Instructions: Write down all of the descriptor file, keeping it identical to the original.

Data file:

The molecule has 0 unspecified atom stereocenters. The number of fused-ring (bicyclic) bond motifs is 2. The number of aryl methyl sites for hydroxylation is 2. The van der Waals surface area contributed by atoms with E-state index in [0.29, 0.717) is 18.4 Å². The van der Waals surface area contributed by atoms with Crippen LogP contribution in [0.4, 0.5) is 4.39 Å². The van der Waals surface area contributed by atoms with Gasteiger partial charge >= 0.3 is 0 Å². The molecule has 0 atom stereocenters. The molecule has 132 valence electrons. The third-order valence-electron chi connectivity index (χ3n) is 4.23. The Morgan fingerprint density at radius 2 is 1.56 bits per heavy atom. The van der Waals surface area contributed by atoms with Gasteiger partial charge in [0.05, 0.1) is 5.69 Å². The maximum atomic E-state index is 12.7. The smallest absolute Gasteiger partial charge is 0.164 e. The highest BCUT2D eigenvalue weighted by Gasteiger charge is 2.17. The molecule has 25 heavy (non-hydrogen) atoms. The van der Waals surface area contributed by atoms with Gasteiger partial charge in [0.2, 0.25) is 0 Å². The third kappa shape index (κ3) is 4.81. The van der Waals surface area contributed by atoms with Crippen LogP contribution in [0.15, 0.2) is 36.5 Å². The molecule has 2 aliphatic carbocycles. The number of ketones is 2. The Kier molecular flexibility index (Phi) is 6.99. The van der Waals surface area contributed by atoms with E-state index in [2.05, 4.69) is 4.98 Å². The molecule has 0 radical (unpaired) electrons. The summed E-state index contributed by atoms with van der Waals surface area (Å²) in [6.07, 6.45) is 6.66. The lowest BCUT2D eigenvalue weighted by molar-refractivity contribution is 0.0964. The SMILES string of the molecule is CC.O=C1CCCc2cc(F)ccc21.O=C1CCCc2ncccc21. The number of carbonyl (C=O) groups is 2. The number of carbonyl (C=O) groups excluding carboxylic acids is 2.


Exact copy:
The molecule has 0 unspecified atom stereocenters. The number of fused-ring (bicyclic) bond motifs is 2. The number of aryl methyl sites for hydroxylation is 2. The van der Waals surface area contributed by atoms with E-state index in [0.29, 0.717) is 18.4 Å². The van der Waals surface area contributed by atoms with Crippen LogP contribution in [0.4, 0.5) is 4.39 Å². The van der Waals surface area contributed by atoms with Gasteiger partial charge >= 0.3 is 0 Å². The molecule has 0 atom stereocenters. The molecule has 132 valence electrons. The third-order valence-electron chi connectivity index (χ3n) is 4.23. The Morgan fingerprint density at radius 2 is 1.56 bits per heavy atom. The van der Waals surface area contributed by atoms with Gasteiger partial charge in [0.05, 0.1) is 5.69 Å². The maximum atomic E-state index is 12.7. The smallest absolute Gasteiger partial charge is 0.164 e. The highest BCUT2D eigenvalue weighted by Gasteiger charge is 2.17. The molecule has 25 heavy (non-hydrogen) atoms. The van der Waals surface area contributed by atoms with Gasteiger partial charge in [0.2, 0.25) is 0 Å². The third kappa shape index (κ3) is 4.81. The van der Waals surface area contributed by atoms with Crippen LogP contribution in [0.15, 0.2) is 36.5 Å². The molecule has 2 aliphatic carbocycles. The number of ketones is 2. The Kier molecular flexibility index (Phi) is 6.99. The van der Waals surface area contributed by atoms with E-state index in [2.05, 4.69) is 4.98 Å². The molecule has 0 radical (unpaired) electrons. The summed E-state index contributed by atoms with van der Waals surface area (Å²) in [6.07, 6.45) is 6.66. The lowest BCUT2D eigenvalue weighted by molar-refractivity contribution is 0.0964. The SMILES string of the molecule is CC.O=C1CCCc2cc(F)ccc21.O=C1CCCc2ncccc21. The number of carbonyl (C=O) groups is 2. The number of carbonyl (C=O) groups excluding carboxylic acids is 2.